Tuesday, 14 March 2017

The Grand Slam Plan - Rumbling Tums in the Grampian Highlands!

I am contemplating putting up some serious resistance to leaving Melbourne and the Langham, in particular.  But Big Foot (yes, it's still big!) points out that the room rates multiplied several times over for this weekend and it's time to move on. And he's definitely looking forward to the big drive. So we pick up the hire car and head out of the city.

Our route combines motorways with some 'roads less travelled' and you quickly get a sense of how sparsely populated some areas are. We are still touristy enough to laugh and point out signs that remind you to beware kangaroos and koalas although I imagine that the koalas only need 'bewaring' at night as they are sleepy during the day (and most of the night as it turns out...)

We are on our way to the Grampian Highlands to Meringa Springs at the suggestion of friends from home and the two hour drive from Melbourne turns out to be more like four hours with only a stop for a kitkat and petrol. The last ten miles along eucalyptus-lined roads we hardly see a car and finally we turn in at the sign that says Meringa Springs. There are a few cottages, a helipad and a terracotta-painted house with no sign on the door. I push it open and an elderly chap is standing in reception and  confirms it is indeed Meringa Springs. He is Swiss and retired when he was 65 and built this tiny hotel in, well, the middle of nowhere.

Our room is a cottage a short walk from the main hotel with large sitting room, huge bedroom, bathroom and dressing room. The view from our balcony where we can sit - less of a balcony, more of a fenced patio - is across the bush to the mountains and it reminds me of Kenya. As evening draws in, with the most spectacular sunset, the wildlife makes its way nearer to the hotel.

But first we swim in the infinity pool which we have all to ourselves and bask in almost the first proper sun we've had on this trip before dinner in the tiny dining room. There are six other guests, all very friendly and it feels like a house party rather than a hotel. Dinner, Shiraz, bed.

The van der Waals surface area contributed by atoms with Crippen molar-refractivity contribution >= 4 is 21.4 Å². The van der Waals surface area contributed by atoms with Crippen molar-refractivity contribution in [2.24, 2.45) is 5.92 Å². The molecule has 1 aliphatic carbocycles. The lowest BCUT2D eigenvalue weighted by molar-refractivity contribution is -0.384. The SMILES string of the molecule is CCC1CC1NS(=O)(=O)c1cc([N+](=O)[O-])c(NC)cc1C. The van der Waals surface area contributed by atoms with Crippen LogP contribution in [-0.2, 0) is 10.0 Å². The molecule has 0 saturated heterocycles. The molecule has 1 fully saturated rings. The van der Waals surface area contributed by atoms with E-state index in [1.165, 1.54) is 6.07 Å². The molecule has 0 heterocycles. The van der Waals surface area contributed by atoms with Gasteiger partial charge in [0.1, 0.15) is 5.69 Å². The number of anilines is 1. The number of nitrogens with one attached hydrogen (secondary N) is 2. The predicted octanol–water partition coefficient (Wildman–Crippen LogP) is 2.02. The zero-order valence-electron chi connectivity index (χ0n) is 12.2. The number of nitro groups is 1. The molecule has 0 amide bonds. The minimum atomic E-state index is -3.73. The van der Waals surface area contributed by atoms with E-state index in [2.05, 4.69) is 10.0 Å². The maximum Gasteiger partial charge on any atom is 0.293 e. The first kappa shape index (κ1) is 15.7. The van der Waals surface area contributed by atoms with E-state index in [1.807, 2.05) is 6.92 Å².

One of the things I have especially enjoyed on this trip is my morning run. I've loved the experience of running on unfamiliar streets, never knowing what lies around the corner. My runs have thus far been city-based but this morning I lace up my trainers and set off across the uneven scrub of the bush. Almost as soon as I leave the immediate environs of the hotel, I come nose to nose (well, about 8 metres) with a large kangaroo. He looks at me - and we're at eye level - and I look at him. Will he run/hop? No, he just ignores me as I set off across the scrub. In my fifteen minute run (too hot and too many flies to stay out any longer) I encounter about 40 kangaroos and some turn and flee as they see me approach and others merely look at me and carry on grazing. Surreal. (Just briefly to fast forward to later in the trip, it turns out that this was a highly dangerous activity but no one told me so I did it anyway.)

We decide that after all our travelling we need a quiet day by the infinity pool and it's hot and blissful and a perfect day for reading, swimming and ... doing nothing. One other couple stay at the hotel too whilst the others set off walking and hiking in the Grampian Highlands. Stunning scenery but even we run out of gas sometime. As we get near to lunchtime, someone is waiting for the bar to open and I am looking forward to a salad or a sandwich. But the hotel remains resolutely empty and there's no sign of any staff - neither Paul, the proprietor, nor any of the other family members who work there. By about two pm, we are starting to get irritated by the lack of either food or drink and the neurologist husband and wife from Switzerland with whom we have been chatting are equally irritated. The nearest town is some thirty miles away so not a hop round the corner to your local Spar. Time to consult the internet where we discover on TripAdvisor that they don't do lunch. Surely they could have told us that at check-in? And the bar isn't open so between the four of us we amass two bottles of red wine and some peanuts and that has to keep us going till dinner. Luckily our Swiss friends are great company and despite rumbling tums we survive.

Dinner together is fun and we exchange email addresses and perhaps we will meet them again on the Great Ocean Road. This is such a truly beautiful place but I shall be ready to leave tomorrow.

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